Decision impact statement
Badaoui & Konig and Commissioner of Taxation
 AATA 672
2011 ATC 10-205
81 ATR 385
Venue: Administrative Appeals Tribunal
Venue Reference No: 2010/2378
Judge Name: Mr S E Frost Senior Member
Judgment date: 29 September 2011
Appeals on foot: No.
Impacted AdviceRelevant Rulings/Determinations:
input tax credit
whether acquisition made
whether consideration provided
Outlines the ATO's response to the Tribunal's decision about how the substantiation provisions in relevant legislation affect entitlement to GST input tax credits.
Brief summary of facts
The husband and wife partnership was registered for GST purposes during all relevant tax periods and accounted for GST on a cash basis.
By contract dated 7 August 2006, the previous owners agreed to sell the property known as the Mulgoa Service Station, Regentville in western Sydney to Mulgoa Service Station Pty Ltd, a company of which the applicant's brother was at the time the sole director. Another brother of the applicant considered that the applicant may have been interested in buying the property once development approval had been obtained, as this was an arrangement that had occurred between the three brothers previously.
In the Business Activity Statement (BAS) lodged for the quarter ended 30 September 2008, the Partnership claimed input tax credits amounting to $53,910, in respect of acquisitions purported to be made from Buildwest Constructions Pty Ltd and Kenmick Group Pty Ltd, both of which are associated with the brothers of one of the partners. The Partnership sought to rely on three purported tax invoices to support the claim for these input tax credits. The Partnership also claimed input tax credits of $17,500 for similar acquisitions in the quarter ended 31 December 2008.
The Commissioner issued a notice of amended assessment disallowing the input tax credits claimed by the Partnership because it was the Commissioner's view that there was insufficient documentation to support the Partnership's claim that the purported services were acquired by the Partnership and/or that the Partnership provided consideration for the services.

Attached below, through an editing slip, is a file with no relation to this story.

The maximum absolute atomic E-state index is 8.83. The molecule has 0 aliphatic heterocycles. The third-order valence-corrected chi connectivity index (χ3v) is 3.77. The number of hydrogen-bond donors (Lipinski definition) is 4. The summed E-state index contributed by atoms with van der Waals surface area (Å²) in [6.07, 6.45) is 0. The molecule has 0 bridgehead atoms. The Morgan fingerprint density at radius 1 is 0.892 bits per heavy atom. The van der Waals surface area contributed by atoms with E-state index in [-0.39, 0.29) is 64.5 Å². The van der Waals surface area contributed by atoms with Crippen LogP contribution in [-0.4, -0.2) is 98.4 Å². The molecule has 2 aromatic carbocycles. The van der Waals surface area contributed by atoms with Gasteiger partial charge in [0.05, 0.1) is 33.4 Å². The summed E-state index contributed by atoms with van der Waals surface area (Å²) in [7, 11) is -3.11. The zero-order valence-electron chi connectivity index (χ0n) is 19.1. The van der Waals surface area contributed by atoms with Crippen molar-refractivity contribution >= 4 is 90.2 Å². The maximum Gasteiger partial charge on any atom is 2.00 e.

On objection, the Partnership provided additional documents, some of which were accepted by the Commissioner as supporting the Partnership's entitlement to some of the input tax credits claimed for the quarter ended 31 December 2008.
The Partnership applied for a review of the objection decision to the Administrative Appeals Tribunal.
Issues decided by the tribunal
The Tribunal accepted that the Partnership did acquire and provide consideration for, the professional services supplied by companies associated with the brothers of one of the partners, in relation to the development of the service station site, in the quarter ended 30 September 2008. Accordingly, the Partnership was entitled to claim input tax credits in the amount of $23,910, as described and evidenced in two of the three tax invoices.
However, in relation to the third tax invoice, the Tribunal agreed with the Commissioner that the Partnership was unable to establish that it had provided consideration for the professional services purported to have been supplied. Hence, the Tribunal found that the Partnership was not entitled to claim an input tax credit for the purported acquisition in the amount of $30,000 as described and evidenced in the third tax invoice.
As to the penalty imposed, the Tribunal noted that based on the findings in relation to the substantive issues, the behaviour of the partners at the relevant time could not be said to be reckless as the Partnership claimed the input tax credits knowing it had paid large amounts to the companies involved, had tax invoices issued to them relating to work which they either knew or could reasonably assume had been undertaken and had been asked to provide consideration to cover the work carried out at the service station.
The Tribunal also determined that it did not consider that the partners' behaviour fell within the description of a failure to take reasonable care to comply with a taxation law. Accordingly, the Tribunal reduced the penalty to nil.
ATO view of Decision
The Tribunal's decision confirms the view of the Commissioner that every claim must be substantiated as required by the legislation. A failure by a taxpayer to substantiate an entitlement to input tax credits claimed will result in claims being disallowed.
The matter decided in this case is largely factual and does not involve a question of law. On the evidence presented before the Tribunal it was open for the Tribunal to determine the issues.
Implications for ATO precedential documents (Public Rulings & Determinations etc)
Implications for Law Administration Practice Statements